I love listening to audiobooks myself. I share my enthusiasm with teachers, parents, students, family members and anyone else who wants to listen. Many rejoice with me at their merits.
But sometimes my enthusiasm is met with comments like "It's not really reading, is it?" or "I don't let my students listen to audiobooks because it's cheating". Listening to books is certainly different from reading books, but is it cheating? Does listening to audiobooks count as reading?
I guess the answer to that question must come from one's own definition of reading. If reading is understanding the content of the story or theme, then audiobooks are definitely successful. No one can question the importance of decoding when teaching children to read. But understanding the message, thinking critically about the content, using imagination and making connections are at the heart of what it means to be a reader and why children learn to love books.
Audiobooks have traditionally been used in schools by teachers of second language learners, pupils with learning difficulties and pupils who have difficulty reading or cannot read. In many cases, audiobooks have proven to be a successful way for these students to access literature and enjoy books. However, they have not been widely used for average, avid or gifted readers. Varley (2002) writes: "Unsure of whether audiobooks belong to the respectable world of books or the more dubious world of entertainment, elementary and secondary school teachers have often viewed them with suspicion, and many have chosen to avoid them."
It might be useful, then, to list the benefits of audiobooks for all students. Audiobooks can be used to:
Introduce students to books that are above their reading level.
- Model good interpretive reading.
- teach critical listening
- highlight the humour in the books
- introduce new genres that students might not otherwise consider.
- Introduce new vocabulary or difficult names or places.
- Avoid unfamiliar dialects or accents, old English and old-fashioned literary styles.
- Provide a model for reading aloud.
- Give parents and children an opportunity to listen together to important topics of discussion while commuting to sporting events, music lessons or on holiday.
- Recreate "the essence and joy of hearing stories beautifully told by extraordinarily gifted storytellers" (Baskin & Harris, 1995, p. 376).
- In addition, many audiobooks are read by the author or contain commentary by the author. For example, a recording of The Fighing Ground by Avi includes an author interview in which he explains how he got the idea for the book. Joey Pigza Swallowed the Key
- is read by author Jack Gantos and includes a commentary on why he wrote the book. This information can provide students with a connection to the author as well as insight into the author's thoughts and writing process.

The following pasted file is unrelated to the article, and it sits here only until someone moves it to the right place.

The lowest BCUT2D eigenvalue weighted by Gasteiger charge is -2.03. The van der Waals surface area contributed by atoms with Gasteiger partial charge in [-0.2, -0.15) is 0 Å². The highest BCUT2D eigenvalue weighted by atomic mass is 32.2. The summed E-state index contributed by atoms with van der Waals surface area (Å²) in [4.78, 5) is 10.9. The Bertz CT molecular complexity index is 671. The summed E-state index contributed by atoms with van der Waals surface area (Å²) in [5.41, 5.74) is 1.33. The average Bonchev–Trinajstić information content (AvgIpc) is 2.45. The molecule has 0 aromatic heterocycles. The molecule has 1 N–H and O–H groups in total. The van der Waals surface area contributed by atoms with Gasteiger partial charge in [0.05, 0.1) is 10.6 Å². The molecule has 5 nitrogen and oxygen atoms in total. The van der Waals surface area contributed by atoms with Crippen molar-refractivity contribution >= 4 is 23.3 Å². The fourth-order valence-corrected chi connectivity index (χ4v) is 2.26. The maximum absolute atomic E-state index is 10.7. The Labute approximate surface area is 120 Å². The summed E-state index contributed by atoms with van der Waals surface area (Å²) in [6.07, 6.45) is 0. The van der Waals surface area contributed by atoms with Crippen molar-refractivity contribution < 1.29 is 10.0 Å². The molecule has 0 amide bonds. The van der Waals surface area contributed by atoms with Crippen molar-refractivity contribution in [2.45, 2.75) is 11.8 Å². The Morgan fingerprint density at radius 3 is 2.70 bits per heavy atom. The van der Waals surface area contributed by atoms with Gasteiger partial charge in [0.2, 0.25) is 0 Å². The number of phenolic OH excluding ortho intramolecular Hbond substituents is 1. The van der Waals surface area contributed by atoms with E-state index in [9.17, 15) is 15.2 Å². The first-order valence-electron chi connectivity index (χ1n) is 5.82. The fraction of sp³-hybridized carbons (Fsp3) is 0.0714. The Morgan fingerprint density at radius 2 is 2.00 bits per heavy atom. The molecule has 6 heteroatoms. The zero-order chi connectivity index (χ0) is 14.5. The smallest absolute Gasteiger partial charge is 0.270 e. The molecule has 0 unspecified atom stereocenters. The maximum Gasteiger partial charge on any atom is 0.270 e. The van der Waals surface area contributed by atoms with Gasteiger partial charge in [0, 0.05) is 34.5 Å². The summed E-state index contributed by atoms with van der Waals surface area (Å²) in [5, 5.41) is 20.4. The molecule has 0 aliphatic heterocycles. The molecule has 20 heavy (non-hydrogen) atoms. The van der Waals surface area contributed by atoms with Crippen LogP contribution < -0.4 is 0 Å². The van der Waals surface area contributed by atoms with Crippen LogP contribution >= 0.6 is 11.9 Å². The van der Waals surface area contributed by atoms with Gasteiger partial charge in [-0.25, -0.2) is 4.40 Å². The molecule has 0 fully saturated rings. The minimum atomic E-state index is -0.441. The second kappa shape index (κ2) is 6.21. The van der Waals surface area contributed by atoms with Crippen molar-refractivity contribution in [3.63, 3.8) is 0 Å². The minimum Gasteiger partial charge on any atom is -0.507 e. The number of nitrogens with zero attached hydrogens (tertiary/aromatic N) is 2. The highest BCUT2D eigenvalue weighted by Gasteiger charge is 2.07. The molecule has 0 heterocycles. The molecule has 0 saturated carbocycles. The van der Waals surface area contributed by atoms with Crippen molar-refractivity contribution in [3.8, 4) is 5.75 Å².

However, despite all the benefits of audiobooks, they are not for all students. For some, the pace may be too fast or too slow. For others, the narrator's voice may be annoying or the use of a cassette or CD player may be inconvenient compared to the flexibility of the book. However, the majority of students will find listening to well narrated quality literature a transformative experience. Varley (2002) notes, "If there is one thing that has struck me when people describe listening to audiobooks, it is the reported intensity of their immersion and the emotional grip of the experience. 'They get right into your soul,' says one listener."
One reason why more audiobooks are not finding their way into classrooms is accessibility. Public libraries usually have a good supply of audiobooks, but most school libraries have a limited number - audiobooks are expensive. The cost of cassette or CD players and headphones must also be taken into account, and although these costs have fallen considerably in recent years, schools do not usually budget for such purchases.
If money is available for the purchase of audiobooks, it is important that librarians and teachers do their homework before buying. Audiobooks with a single author and no abbreviations tend to be best, although some dramatisations (such as Philip Pullman's His Dark Materials trilogy, read by the author with a cast of more than 40 British actors) can be excellent. There are many sources of audiobook reviews readily available online, including School Library Journal. [Note: The Association for Library Service for Children also publishes an annual list of Notable Children's Recordings.]
Audiobooks can be a welcome addition to any classroom. Many students are avid readers while others struggle to become readers and still others have given up hope. Audiobooks have something to offer them all.